Energy Commission ends Refrigerator Rebate and Exchange Scheme
The Energy Commission (EC) says that it will no longer continue with the Refrigerator Rebate and Exchange Scheme (RRES) introduced in 2012.
Launched and introduced in September 2012 by the Energy Commission, the scheme sought to ensure that Ghanaians replaced their old power-consuming refrigerators with new energy-efficient ones.
But speaking at a forum with editors in Accra last Tuesday, the Head of Energy Efficiency and Climate Change at the Energy Commission, Mr Kofi A. Agyarko, said the purpose for which the scheme was introduced had been achieved.
According to him, since the introduction, about 10,000 used and inefficient refrigeration sets had been exchanged for new ones, a situation, he added, was a big achievement for the nation as far as energy conservation was concerned.
The number of the sets, however, falls short of the 15,000 sets initially earmarked to be collected under the scheme.
“Even though we were not able to hit the target of 15,000, we will no longer continue with the scheme because a lot of Ghanaians are embracing the idea,” he said.
Known as an “Evening with stakeholders,” the forum was meant to offer stakeholders of the commission the platform to make enquiries about its activities and to find out about the success stories of the RRES.
Explaining further how the scheme had been beneficial, Mr Agyarko said those who participated in the rebate scheme “have had their consumption reduced to 385kWh/yr. from 1,200kWh/yr.”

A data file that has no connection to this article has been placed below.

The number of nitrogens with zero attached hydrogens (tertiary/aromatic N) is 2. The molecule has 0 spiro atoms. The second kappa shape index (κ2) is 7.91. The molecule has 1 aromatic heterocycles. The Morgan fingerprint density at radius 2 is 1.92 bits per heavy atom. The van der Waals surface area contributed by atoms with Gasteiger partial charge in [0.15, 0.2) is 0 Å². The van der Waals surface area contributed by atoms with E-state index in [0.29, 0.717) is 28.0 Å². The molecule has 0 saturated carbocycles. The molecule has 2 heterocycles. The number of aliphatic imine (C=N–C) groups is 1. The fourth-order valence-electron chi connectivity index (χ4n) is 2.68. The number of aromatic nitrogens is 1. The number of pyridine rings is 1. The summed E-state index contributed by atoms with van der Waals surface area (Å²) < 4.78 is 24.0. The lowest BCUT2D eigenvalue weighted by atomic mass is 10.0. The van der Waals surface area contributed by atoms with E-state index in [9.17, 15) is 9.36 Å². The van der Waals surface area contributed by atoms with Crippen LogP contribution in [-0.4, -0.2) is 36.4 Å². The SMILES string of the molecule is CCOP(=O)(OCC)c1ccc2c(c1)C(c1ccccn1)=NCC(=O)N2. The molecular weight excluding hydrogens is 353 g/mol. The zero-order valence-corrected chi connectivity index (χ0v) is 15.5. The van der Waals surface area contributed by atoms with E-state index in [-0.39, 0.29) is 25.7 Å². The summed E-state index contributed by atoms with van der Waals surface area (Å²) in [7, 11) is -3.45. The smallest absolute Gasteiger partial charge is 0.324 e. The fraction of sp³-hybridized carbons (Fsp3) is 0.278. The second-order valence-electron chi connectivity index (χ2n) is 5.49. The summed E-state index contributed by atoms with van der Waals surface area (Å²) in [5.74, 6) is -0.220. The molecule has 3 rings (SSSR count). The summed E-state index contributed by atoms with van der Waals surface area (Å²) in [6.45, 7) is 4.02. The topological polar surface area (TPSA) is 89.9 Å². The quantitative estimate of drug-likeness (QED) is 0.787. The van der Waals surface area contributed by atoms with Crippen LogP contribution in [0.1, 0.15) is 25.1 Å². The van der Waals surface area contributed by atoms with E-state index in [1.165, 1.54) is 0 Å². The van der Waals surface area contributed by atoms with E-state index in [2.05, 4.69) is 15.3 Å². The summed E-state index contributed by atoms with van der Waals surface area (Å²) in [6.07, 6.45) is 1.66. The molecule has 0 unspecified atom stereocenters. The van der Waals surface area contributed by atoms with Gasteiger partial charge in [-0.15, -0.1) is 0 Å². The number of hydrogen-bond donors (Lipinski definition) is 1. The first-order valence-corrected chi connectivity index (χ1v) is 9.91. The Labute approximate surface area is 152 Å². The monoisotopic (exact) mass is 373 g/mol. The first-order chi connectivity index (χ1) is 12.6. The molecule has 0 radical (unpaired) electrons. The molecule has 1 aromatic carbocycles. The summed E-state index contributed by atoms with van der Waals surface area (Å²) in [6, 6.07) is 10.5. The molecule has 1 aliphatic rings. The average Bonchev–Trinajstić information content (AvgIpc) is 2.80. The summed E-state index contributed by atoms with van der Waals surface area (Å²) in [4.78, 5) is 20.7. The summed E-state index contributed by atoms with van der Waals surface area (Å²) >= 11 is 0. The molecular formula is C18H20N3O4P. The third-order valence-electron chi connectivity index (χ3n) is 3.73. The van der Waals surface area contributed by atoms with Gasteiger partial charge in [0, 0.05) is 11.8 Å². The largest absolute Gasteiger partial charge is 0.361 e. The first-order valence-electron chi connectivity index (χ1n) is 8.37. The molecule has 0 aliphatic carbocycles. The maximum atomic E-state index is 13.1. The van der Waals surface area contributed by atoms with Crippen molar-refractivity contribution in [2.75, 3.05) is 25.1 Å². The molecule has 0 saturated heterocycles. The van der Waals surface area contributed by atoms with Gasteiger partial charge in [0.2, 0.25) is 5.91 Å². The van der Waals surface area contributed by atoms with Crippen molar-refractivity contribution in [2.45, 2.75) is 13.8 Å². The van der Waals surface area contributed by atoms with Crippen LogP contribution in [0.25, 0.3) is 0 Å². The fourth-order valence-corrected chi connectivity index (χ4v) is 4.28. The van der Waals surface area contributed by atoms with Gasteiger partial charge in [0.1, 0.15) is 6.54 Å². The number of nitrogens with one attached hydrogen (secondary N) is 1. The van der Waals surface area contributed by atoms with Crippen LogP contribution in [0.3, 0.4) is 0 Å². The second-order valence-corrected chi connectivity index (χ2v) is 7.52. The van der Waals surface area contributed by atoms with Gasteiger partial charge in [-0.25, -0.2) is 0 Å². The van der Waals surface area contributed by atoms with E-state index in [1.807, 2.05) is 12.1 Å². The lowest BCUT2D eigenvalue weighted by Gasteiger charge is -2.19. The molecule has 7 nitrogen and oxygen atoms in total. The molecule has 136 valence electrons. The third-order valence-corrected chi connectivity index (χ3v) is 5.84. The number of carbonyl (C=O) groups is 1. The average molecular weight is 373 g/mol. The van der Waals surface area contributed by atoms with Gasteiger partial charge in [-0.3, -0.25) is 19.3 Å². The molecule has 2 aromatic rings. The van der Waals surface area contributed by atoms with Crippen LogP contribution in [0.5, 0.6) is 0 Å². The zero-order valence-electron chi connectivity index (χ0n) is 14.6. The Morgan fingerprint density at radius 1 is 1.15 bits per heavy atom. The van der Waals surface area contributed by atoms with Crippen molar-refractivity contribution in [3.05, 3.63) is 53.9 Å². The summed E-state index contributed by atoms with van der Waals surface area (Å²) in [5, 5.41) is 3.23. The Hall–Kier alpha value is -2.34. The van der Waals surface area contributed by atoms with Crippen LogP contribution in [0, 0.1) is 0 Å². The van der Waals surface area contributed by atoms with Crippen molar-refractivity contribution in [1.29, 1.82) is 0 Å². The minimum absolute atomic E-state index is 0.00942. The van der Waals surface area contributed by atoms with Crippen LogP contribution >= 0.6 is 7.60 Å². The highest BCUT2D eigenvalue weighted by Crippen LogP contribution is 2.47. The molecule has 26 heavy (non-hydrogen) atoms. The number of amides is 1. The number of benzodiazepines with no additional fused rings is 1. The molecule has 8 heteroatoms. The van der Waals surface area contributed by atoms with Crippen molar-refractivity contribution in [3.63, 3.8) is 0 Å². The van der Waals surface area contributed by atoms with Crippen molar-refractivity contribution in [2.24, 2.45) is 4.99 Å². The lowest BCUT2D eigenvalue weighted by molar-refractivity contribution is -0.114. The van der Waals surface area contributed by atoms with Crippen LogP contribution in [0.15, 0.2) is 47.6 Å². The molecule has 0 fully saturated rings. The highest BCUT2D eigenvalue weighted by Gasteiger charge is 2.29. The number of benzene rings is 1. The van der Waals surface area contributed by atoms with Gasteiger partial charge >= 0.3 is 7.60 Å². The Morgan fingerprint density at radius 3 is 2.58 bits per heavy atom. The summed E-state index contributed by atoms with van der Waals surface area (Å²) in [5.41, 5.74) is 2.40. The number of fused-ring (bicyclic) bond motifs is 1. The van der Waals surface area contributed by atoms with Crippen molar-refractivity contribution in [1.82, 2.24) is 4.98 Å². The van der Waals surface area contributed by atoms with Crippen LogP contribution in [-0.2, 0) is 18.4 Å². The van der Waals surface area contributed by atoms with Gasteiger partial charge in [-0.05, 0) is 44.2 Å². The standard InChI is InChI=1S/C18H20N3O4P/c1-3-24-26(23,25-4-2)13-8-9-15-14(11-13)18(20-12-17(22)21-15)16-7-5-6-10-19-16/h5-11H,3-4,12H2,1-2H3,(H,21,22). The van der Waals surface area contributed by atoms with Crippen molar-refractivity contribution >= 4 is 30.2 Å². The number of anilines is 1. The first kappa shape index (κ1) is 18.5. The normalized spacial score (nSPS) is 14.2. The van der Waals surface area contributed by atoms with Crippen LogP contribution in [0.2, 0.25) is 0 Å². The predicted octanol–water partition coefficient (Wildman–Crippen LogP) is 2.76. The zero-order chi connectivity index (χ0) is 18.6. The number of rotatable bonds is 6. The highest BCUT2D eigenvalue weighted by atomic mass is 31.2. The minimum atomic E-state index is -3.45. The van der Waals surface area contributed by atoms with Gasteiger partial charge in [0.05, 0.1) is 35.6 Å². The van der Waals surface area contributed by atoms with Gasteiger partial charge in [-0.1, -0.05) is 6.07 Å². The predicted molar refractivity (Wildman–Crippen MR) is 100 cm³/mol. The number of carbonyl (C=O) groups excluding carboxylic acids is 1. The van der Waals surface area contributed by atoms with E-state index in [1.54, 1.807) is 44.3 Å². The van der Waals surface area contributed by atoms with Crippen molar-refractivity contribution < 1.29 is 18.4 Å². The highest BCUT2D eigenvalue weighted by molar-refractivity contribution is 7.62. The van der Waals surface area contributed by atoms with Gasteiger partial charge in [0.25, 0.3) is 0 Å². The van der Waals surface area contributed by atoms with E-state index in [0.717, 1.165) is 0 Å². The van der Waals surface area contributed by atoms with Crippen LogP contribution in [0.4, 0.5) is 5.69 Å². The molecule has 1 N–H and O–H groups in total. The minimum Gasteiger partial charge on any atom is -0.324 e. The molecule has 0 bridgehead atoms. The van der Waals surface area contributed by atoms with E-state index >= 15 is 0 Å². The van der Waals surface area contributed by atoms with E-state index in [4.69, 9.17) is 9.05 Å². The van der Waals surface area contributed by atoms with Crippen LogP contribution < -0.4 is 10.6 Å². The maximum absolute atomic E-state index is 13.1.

Additionally, he stated that a total of 30,000 illegally imported refrigeration appliances had been confiscated and destroyed since 2012.
“As a result of the scheme, more than a million tonnes of carbon dioxides have also been saved and that is helpful for the nation,” he said, and noted that the scheme had also been economically beneficial to the entire nation.
“Meanwhile, household income savings of about GH₵558 per year accrued to beneficiaries of the rebate scheme,” he said.
When asked if the remaining 500 of the fridges were still on the market, Mr Agyarko indicated that the introduction of the scheme would compel people to abandon their old fridges and go in for the new ones.
Although the scheme had been successful, Mr Agyarko admitted it came with its own challenges.
“Initially, importers were bent on not giving in to the non importation of “Euro carcasses into the country, so they fought us on a number of occasions,” he said.
Some importers, he said, also developed sophisticated means of bringing goods into the country on the pretext of diplomatic missions, adding that it had, however, been stopped.
On whether the commission could tell the number of used appliances in the system at the moment, the Executive Secretary of the Energy Commission, Dr Alfred Ofosu-Ahenkorah, said the commission was not in the position to tell since the commission was yet to conduct any research in that regard.